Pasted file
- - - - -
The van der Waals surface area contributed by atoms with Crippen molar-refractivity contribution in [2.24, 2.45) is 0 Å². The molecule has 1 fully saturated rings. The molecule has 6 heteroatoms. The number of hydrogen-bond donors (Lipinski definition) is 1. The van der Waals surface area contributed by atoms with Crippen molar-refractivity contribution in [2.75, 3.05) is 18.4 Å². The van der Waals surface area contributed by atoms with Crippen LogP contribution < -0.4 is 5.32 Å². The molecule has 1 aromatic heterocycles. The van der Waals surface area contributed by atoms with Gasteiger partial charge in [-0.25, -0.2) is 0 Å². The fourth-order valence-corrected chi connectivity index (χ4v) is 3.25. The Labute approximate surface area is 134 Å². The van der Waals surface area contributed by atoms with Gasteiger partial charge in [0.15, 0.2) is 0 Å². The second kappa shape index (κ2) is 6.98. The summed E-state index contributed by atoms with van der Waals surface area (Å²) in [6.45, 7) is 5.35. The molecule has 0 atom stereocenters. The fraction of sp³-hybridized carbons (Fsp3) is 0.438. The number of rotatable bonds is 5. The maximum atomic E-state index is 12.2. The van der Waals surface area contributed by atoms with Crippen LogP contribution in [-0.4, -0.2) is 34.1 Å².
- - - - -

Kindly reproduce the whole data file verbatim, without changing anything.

The van der Waals surface area contributed by atoms with Crippen molar-refractivity contribution in [2.24, 2.45) is 0 Å². The molecule has 1 fully saturated rings. The molecule has 6 heteroatoms. The number of hydrogen-bond donors (Lipinski definition) is 1. The van der Waals surface area contributed by atoms with Crippen molar-refractivity contribution in [2.75, 3.05) is 18.4 Å². The van der Waals surface area contributed by atoms with Crippen LogP contribution < -0.4 is 5.32 Å². The molecule has 1 aromatic heterocycles. The van der Waals surface area contributed by atoms with Gasteiger partial charge in [-0.25, -0.2) is 0 Å². The fourth-order valence-corrected chi connectivity index (χ4v) is 3.25. The Labute approximate surface area is 134 Å². The van der Waals surface area contributed by atoms with Gasteiger partial charge in [0.15, 0.2) is 0 Å². The second kappa shape index (κ2) is 6.98. The summed E-state index contributed by atoms with van der Waals surface area (Å²) in [6.45, 7) is 5.35. The molecule has 0 atom stereocenters. The fraction of sp³-hybridized carbons (Fsp3) is 0.438. The number of rotatable bonds is 5. The maximum atomic E-state index is 12.2. The van der Waals surface area contributed by atoms with Crippen LogP contribution in [-0.4, -0.2) is 34.1 Å².